Severe Drought at Panama Canal Raises Alarms for Global Shipping

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4 Jan 2024

Severe Drought at Panama Canal Raises Alarms for Global Shipping

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Global shipping is feeling the strain as the Panama Canal, a pivotal waterway, grapples with a severe drought. The drought’s intensity is underscored by the sight of ancient forest remains now visible due to drastically low water levels. This alarming situation is not only disrupting shipping traffic but also raising fears about the broader implications for international trade.

The Drought’s Direct Impact on Global Shipping

The Panama Canal’s diminished water capacity is impeding the transit of massive ships that ferry goods worldwide. This situation may cause delays and escalate costs. The canal authority has had to impose restrictions on the number of vessels permitted to traverse, leading to longer routes and additional expenses for some shippers. The severity of the drought has forced the authority to limit the size of ships passing through the canal, resulting in further delays and increased costs for shipping companies.

Long-Term Sustainability and Efficiency at Risk

Moreover, this drought raises serious questions about the canal’s long-term viability and its continued role as a vital global trade route. The Panamanians’ dependency on rainfall presents a genuine challenge; if climate change and severe weather lead to inadequate rainfall, it could substantially reduce the capacity they can offer for global shipping. In fact, transit numbers projected into the beginning of 2024 are expected to drop by about a third from what they would typically be if they had sufficient rainwater.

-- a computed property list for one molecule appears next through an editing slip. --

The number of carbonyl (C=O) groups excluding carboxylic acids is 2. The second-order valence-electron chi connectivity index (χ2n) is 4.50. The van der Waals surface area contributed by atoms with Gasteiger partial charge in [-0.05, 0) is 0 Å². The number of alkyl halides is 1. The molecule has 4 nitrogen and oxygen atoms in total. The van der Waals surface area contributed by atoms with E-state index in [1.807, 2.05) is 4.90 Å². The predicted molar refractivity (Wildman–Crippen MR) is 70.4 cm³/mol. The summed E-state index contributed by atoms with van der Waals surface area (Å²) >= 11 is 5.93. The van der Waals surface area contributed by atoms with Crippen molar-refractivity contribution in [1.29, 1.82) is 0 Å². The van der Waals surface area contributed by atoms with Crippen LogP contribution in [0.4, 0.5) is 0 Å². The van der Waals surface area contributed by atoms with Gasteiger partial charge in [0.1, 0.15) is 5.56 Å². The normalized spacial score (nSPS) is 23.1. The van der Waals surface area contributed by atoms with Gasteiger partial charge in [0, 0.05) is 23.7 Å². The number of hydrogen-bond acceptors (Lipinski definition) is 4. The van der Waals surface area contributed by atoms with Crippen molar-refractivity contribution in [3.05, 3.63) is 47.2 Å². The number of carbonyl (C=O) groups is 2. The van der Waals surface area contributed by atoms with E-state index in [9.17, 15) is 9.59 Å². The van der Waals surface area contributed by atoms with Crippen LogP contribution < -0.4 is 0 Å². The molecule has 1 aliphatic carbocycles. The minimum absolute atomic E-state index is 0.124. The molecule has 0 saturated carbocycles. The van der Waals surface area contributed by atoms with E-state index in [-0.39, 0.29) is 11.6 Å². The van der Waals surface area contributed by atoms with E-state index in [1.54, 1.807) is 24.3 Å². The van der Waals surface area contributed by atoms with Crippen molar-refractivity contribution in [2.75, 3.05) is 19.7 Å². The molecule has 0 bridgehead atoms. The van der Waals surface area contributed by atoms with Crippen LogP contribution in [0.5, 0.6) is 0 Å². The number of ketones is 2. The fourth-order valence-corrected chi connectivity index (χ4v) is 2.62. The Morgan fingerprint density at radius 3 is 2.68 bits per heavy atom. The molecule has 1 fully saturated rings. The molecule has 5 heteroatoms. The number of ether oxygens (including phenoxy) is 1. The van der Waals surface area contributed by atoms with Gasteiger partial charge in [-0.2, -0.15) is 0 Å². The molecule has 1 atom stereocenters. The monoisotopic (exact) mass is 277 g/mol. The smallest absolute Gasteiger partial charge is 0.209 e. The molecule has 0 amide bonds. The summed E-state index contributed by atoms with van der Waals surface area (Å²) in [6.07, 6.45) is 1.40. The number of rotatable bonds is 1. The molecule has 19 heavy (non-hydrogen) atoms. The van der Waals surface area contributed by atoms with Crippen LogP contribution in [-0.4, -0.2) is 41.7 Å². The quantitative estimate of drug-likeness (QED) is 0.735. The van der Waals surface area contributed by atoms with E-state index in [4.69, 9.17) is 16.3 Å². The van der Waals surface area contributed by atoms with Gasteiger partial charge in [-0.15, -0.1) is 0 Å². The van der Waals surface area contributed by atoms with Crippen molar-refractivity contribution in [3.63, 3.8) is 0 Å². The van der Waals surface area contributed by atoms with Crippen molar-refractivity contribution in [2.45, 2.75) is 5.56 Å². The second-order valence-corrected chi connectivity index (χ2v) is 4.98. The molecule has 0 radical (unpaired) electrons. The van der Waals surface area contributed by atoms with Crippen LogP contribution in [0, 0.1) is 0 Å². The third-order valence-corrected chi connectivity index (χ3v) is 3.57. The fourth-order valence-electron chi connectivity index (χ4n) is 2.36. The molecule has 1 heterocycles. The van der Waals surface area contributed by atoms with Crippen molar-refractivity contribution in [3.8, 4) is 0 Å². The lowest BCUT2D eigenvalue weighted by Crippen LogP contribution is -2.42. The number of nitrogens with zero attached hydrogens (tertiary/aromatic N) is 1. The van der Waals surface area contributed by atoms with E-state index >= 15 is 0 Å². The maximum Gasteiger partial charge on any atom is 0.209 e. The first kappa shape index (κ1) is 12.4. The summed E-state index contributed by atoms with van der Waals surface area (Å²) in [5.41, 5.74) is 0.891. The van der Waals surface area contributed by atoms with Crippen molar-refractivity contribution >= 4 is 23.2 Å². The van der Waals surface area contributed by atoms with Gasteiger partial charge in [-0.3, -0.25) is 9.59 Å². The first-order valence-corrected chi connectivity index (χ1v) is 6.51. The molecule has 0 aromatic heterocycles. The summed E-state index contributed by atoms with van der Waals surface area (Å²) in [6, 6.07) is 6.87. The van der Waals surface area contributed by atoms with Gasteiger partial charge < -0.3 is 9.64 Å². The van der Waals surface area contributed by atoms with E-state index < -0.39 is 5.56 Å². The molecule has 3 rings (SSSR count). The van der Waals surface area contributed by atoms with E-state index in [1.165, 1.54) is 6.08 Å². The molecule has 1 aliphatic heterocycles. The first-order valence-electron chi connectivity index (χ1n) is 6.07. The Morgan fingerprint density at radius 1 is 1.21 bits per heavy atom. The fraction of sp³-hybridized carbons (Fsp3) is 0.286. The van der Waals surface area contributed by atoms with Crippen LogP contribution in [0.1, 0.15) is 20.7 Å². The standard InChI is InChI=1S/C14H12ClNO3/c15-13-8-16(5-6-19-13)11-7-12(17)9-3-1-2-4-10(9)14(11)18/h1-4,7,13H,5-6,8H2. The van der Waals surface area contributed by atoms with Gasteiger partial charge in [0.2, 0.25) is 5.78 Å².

Broader Environmental Challenges

The drought reflects larger environmental challenges, including climate change and water management issues. These issues are influencing the canal’s operations and could have long-term effects on its sustainability and efficacy. Climate change and an unusually mild El Nino have led to a rainfall deficit and drought conditions through 2023, causing lower water levels in the Chagres River and Lake Gatun. This situation has resulted in a significant decrease in the number of cargo ships transiting the canal.

The canal’s travails reflect how climate change is altering global trade flows. Drought created chokepoints last year on the Mississippi River in the US and the Rhine in Europe. In the UK, rising sea levels are elevating the risk of flooding along the Thames. Melting ice is creating new shipping routes in the Arctic.

Under normal circumstances, the Panama Canal handles about 3% of global maritime trade volumes and 46% of containers moving from Northeast Asia to the US East Coast. The channel is Panama’s biggest source of revenue, bringing in $4.3 billion in 2022.

To allow for 24 vessels a day through the dry season, the canal will release water from Lake Alajuela, a secondary reservoir. If the rains begin to pick up in May, the canal might be able to start increasing traffic, according to Córdoba. 

But those are short-term fixes. In the long term, the primary solution to chronic water shortages will be to dam up the Indio River and then drill a tunnel through a mountain to pipe fresh water 8 kilometers (5 miles) into Lake Gatún, the canal’s main reservoir.

The project, along with additional conservation measures, will cost about $2 billion, Córdoba estimates. He says it will take at least six years to dam up and fill the site. The US Army Corps of Engineers is conducting a feasibility study.

The Indio River reservoir would increase vessel traffic by 11 to 15 a day, enough to keep Panama’s top moneymaker working at capacity while guaranteeing fresh water for Panama City, where developers have erected a mini-Miami of gleaming skyscrapers over the past two decades. The country will need to dam even more rivers to guarantee water through the end of the century.


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